Monday, August 24, 2009

Bad Things Happen At Midnight.

Two fingers and a thumb was all he could fit around the half inch nub of coarse threaded bolt. The other end of the bolt fastened the handle onto the opposite side of the cupboard door, behind which he, and his sister, were hiding. The tips of his numb fingers, and the skin under his nails, were white, and the small ball of muscle between thumb and forefinger beat with a regular jagged spasm.

His sister had been making low, gutteral, animal sounds for the last hour, only just audible but gradually rising in volume. After the latest incident he had reached up his free hand to shake her shoulder. Gently, more warning than rebuke. At his touch the cupboard filled with light. His sister had switched on the tiny, pink, wand-like torch that he had allowed her to bring with her. It was little more than a toy, the light a dim flicker, but after so long in the dark it was like an explosion in both sets of eyes.

He didn’t, couldn’t, bring himself to speak, could barely make her out through the spots dancing before his eyes. The torch in one hand, her free hand clutching her lips, knuckles white with effort, she was fighting to hold her voice in check. The way his eyes widened in shock, and the curt shake of his head was enough for her to extinguish the light. The boy reached around her with his free arm and hugged her tight to his side.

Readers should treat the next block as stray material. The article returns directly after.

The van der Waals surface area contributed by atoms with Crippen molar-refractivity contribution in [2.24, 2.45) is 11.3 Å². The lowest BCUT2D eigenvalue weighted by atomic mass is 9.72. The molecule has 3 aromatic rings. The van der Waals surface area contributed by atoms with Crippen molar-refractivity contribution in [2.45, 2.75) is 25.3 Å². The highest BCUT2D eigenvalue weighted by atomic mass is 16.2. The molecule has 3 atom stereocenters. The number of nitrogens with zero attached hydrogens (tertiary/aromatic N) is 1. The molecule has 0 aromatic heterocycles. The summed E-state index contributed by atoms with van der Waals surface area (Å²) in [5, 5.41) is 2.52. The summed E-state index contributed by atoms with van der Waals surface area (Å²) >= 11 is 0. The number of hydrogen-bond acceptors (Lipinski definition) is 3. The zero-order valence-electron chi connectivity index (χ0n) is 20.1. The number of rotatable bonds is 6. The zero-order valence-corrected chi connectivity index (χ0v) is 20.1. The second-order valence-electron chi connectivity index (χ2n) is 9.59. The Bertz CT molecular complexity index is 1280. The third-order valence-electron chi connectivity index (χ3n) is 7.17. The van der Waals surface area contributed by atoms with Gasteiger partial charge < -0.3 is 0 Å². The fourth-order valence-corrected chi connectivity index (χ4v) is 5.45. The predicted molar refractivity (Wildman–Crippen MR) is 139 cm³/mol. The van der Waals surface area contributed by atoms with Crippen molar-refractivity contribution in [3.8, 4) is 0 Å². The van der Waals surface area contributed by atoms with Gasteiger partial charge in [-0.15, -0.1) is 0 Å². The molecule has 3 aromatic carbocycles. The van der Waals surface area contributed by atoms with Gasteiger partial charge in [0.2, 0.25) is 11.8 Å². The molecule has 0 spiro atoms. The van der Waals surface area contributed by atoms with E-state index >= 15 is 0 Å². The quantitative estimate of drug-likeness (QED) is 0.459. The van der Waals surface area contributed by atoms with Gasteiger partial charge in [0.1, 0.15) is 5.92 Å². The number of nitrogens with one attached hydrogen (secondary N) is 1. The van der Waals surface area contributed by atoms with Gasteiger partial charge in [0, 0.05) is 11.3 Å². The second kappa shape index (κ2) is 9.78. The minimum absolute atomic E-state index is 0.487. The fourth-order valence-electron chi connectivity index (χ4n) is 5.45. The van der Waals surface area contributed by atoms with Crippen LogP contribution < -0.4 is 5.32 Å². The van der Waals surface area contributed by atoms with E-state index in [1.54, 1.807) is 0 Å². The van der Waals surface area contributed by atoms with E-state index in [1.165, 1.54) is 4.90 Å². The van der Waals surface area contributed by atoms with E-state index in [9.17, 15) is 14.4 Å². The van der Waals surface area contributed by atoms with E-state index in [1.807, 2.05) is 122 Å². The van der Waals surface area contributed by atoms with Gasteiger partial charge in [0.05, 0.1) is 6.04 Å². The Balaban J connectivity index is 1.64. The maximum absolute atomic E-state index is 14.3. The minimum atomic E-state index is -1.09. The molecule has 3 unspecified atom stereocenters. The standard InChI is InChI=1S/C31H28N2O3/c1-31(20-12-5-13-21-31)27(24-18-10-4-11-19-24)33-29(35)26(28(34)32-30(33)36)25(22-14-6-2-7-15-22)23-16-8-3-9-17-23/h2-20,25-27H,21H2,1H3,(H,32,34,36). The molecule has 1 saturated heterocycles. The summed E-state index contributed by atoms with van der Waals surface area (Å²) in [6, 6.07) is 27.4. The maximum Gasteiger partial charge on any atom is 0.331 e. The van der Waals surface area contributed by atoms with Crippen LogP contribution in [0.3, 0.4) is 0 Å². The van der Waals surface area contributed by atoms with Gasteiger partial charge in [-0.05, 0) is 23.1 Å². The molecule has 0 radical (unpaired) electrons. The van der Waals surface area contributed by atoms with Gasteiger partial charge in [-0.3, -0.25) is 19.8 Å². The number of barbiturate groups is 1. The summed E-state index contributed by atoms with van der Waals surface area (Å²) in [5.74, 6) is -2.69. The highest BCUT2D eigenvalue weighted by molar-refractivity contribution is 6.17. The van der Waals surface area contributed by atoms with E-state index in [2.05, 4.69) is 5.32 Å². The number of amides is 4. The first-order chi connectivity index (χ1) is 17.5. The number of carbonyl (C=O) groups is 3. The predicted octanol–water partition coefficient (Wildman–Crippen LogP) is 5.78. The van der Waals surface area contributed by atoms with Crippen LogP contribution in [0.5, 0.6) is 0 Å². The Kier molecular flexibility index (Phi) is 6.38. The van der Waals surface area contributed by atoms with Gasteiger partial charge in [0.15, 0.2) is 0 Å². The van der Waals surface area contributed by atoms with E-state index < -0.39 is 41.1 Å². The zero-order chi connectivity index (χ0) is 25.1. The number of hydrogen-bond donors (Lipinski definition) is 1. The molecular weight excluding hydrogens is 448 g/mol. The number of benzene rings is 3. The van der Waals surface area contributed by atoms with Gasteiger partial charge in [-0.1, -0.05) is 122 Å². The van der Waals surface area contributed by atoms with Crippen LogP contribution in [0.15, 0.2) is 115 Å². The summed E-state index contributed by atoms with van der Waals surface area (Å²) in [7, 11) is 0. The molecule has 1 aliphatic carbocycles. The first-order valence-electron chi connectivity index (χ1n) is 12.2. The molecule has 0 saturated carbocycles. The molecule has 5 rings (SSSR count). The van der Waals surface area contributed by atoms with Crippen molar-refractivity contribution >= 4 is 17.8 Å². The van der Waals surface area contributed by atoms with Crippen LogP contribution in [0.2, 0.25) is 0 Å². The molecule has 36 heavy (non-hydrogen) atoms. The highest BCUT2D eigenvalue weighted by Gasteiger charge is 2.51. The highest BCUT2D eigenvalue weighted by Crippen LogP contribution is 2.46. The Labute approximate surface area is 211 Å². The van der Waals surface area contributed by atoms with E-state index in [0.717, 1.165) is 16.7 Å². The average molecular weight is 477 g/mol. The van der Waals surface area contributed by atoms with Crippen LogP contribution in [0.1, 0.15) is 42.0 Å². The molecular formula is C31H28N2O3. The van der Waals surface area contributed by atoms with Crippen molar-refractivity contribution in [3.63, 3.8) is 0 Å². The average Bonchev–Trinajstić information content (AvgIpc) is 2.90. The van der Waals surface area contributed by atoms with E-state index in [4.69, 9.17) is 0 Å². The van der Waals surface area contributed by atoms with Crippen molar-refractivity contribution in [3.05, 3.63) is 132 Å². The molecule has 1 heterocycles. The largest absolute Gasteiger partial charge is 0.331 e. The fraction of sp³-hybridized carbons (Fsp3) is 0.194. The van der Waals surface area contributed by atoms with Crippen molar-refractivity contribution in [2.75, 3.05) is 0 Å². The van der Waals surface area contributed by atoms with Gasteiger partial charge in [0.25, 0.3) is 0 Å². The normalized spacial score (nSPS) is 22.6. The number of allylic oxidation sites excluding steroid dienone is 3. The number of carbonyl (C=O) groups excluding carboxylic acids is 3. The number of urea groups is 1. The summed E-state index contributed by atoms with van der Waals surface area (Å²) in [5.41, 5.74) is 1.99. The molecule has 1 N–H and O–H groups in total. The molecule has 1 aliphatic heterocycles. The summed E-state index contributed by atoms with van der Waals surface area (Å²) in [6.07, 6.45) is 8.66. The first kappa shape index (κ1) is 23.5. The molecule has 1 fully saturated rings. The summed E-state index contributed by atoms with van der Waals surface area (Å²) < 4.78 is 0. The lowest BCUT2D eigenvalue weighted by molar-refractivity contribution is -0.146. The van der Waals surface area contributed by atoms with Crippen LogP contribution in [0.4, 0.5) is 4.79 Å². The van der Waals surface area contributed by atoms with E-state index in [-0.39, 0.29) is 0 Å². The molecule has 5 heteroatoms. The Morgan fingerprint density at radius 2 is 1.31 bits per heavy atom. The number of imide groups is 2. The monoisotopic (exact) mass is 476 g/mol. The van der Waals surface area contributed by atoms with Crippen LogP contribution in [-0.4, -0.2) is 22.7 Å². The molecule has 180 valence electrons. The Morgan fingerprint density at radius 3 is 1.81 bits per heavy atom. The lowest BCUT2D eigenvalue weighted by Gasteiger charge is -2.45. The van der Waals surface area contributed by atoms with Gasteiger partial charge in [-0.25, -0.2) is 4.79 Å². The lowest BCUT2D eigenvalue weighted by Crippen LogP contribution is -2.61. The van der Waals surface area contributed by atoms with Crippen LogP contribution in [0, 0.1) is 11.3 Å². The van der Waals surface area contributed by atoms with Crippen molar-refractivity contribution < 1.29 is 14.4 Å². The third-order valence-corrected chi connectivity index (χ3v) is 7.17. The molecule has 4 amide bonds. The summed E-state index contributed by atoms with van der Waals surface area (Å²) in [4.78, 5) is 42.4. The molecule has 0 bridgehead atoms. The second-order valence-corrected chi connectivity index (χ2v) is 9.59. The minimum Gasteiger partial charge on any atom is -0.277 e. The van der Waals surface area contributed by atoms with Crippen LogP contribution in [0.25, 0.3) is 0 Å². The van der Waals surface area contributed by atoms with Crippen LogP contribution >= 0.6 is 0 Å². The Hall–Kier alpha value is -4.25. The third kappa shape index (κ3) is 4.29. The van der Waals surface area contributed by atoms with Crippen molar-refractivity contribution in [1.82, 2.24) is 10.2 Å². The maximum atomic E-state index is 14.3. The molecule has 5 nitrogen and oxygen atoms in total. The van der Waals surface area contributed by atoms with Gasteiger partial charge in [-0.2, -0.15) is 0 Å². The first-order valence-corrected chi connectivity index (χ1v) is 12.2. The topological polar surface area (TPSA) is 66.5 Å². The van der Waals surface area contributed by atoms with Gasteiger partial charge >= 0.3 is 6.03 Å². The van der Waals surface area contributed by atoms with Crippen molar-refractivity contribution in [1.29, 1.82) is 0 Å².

A few minutes later they both heard the first chime from the clock over the fireplace. The girl, startled by the sound, squirmed in her brother’s grasp, her foot struck the side of the cupboard and, momentarily, the boy’s attention was diverted between restraining his sister, and counting the chimes. With her settled, he thought he had picked up the count... nine... ten... eleven.

The twelfth chime sounded, and both exhaled, sharply. Cautiously the boy released his grip on the stub of bolt, and the cupboard door swung open. He pushed it fully open, and massaging his throbbing hand, stepped from the cupboard into the room. He had to be sure. He motioned for his sister to stay where she was, and slowly, carefully, made his way to the fireplace where the clock was. He looked at the face.

Midnight. They had made it without being discovered. He turned to give his sister the signal to come out, but she was already standing behind him. He returned the smile on her face with a broad grin of his own. He reached for an ornament that was next to the clock, and handed it down to his sister. It had a heavy, square base, and she was barely able to hold it in her two hands. The boy then took a hook-backed poker from the stand by the fireplace. Together, they silently left the room and climbed the stairs to where a family slept, unaware what time it was.

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